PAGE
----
“This film is an evergreen,” said Michael Barker, an unusually soulful movie executive from Sony Pictures Classics. He was speaking to the Ebertfest faithful after a screening of Patrick Wang’s IN THE FAMILY Thursday night. He was right. I was so stunned, moved and inspired after seeing the film, I could hardly speak. Feels like it will stay with me for a lifetime.
Before the film, Barker put it even more perfectly: “This is a film that was made for Ebertfest.” If you want to know the plot, go elsewhere. All I will tell you is that, in a time when it seems as if the entire country is spiraling into chaos and hostility, IN THE FAMILY shows a simple (but not easy) way through and around America’s complex problems. It’s safe to say that M.I.T.-educated Wang is a genius at screenwriting, acting and directing on this, his first film, but this is no cold tower of analysis or style. Wang offsets a formal rigor that could make Robert Bresson feel like a slob with an appreciation and respect for his characters. The margins of Wang’s frame are the margins of society, where beautiful, terrible things are happening in silence.
Enough of the film critic-speak. I cried a few honest cries during this movie, and was shaken with a feeling so tough to conjure up in modern times, the feeling that we are a family, all of us–a broken, dysfunctional family, true, but a family. We avoid each other on the flimsiest of pretexts, at our peril. Kevin Lee said as much to Wang during the Q&A after the screening, and he could barely hold back the tears while connecting the dots between the film’s storytelling and the social vision Roger had for this festival. Kevin further demonstrated the lesson by acknowledging that it wasn’t a prestigious film festival or publication that first brought this under-appreciated, self-distributed movie to Roger’s attention, but his personal assistant, Carol Iwata. There’s a tough, fiercely loyal character in IN THE FAMILY who reminds me of Carol. Quite a few characters in this film will remind you of good people you know.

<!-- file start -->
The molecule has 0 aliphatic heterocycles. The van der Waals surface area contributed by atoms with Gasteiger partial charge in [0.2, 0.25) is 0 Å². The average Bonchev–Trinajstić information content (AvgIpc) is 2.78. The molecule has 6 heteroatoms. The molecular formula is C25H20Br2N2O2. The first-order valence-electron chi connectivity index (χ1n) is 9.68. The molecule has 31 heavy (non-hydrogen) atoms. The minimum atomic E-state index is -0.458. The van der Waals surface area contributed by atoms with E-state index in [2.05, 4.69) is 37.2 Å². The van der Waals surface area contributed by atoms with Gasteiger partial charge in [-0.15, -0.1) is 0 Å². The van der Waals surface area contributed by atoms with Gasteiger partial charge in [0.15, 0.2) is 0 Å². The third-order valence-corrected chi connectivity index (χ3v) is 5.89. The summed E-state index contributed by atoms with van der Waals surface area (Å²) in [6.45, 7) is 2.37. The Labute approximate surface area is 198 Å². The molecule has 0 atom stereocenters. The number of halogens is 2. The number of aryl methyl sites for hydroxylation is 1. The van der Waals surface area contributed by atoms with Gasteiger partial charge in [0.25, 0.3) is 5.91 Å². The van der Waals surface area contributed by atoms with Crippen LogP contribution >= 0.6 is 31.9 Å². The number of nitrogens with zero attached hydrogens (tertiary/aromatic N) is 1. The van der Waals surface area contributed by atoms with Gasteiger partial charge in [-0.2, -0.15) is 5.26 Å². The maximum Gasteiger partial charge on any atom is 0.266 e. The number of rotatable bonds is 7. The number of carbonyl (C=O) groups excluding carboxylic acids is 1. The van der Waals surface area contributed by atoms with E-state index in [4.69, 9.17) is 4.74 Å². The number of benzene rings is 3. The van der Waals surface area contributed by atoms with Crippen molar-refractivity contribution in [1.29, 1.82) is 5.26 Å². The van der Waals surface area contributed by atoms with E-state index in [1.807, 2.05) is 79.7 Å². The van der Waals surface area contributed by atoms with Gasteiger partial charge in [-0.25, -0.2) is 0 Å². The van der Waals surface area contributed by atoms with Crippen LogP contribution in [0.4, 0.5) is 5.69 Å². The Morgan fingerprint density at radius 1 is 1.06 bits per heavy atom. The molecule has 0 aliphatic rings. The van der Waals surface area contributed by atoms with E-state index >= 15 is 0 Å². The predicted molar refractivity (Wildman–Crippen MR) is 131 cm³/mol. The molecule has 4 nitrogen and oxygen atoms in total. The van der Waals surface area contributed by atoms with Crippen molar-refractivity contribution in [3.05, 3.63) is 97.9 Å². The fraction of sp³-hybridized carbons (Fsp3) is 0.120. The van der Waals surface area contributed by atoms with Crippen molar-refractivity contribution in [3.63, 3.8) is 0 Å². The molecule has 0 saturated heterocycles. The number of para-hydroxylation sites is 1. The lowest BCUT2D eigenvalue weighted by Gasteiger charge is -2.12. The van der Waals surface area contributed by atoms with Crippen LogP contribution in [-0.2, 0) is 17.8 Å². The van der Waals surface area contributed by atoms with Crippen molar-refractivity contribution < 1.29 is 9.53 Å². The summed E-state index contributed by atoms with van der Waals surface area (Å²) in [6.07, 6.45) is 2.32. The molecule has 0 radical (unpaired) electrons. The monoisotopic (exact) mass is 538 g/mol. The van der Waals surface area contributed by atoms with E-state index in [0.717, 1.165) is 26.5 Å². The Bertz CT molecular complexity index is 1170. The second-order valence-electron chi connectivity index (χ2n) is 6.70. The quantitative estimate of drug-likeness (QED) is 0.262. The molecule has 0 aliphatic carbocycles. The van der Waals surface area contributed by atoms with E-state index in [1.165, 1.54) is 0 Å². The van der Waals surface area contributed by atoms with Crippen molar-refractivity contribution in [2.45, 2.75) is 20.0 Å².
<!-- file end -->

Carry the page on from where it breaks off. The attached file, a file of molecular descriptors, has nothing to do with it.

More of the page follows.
The final scene offers hope for the small family it fretted over for three hours, but implicitly, lyrically, for our planetary extended family. Racism, for one thing, has broken my heart many times over in America, but the final scene of IN THE FAMILY gives us all a way out of this mess. It’s so simple. It seems as if Roger cried out for this movie when he wrote these passages in LIFE ITSELF:
“I began to realize that I had tended to avoid some people because of my instant conclusions about who they were and what they would have to say. I discovered that everyone, speaking honestly and openly, had important things to tell me.”
““I believe that if, at the end of it all, according to our abilities, we have done something to make others a little happier, and something to make ourselves a little happier, that is about the best we can do. To make others less happy is a crime. To make ourselves unhappy is where all crime starts. We must try to contribute joy to the world. That is true no matter what our problems, our health, our circumstances. We must try.”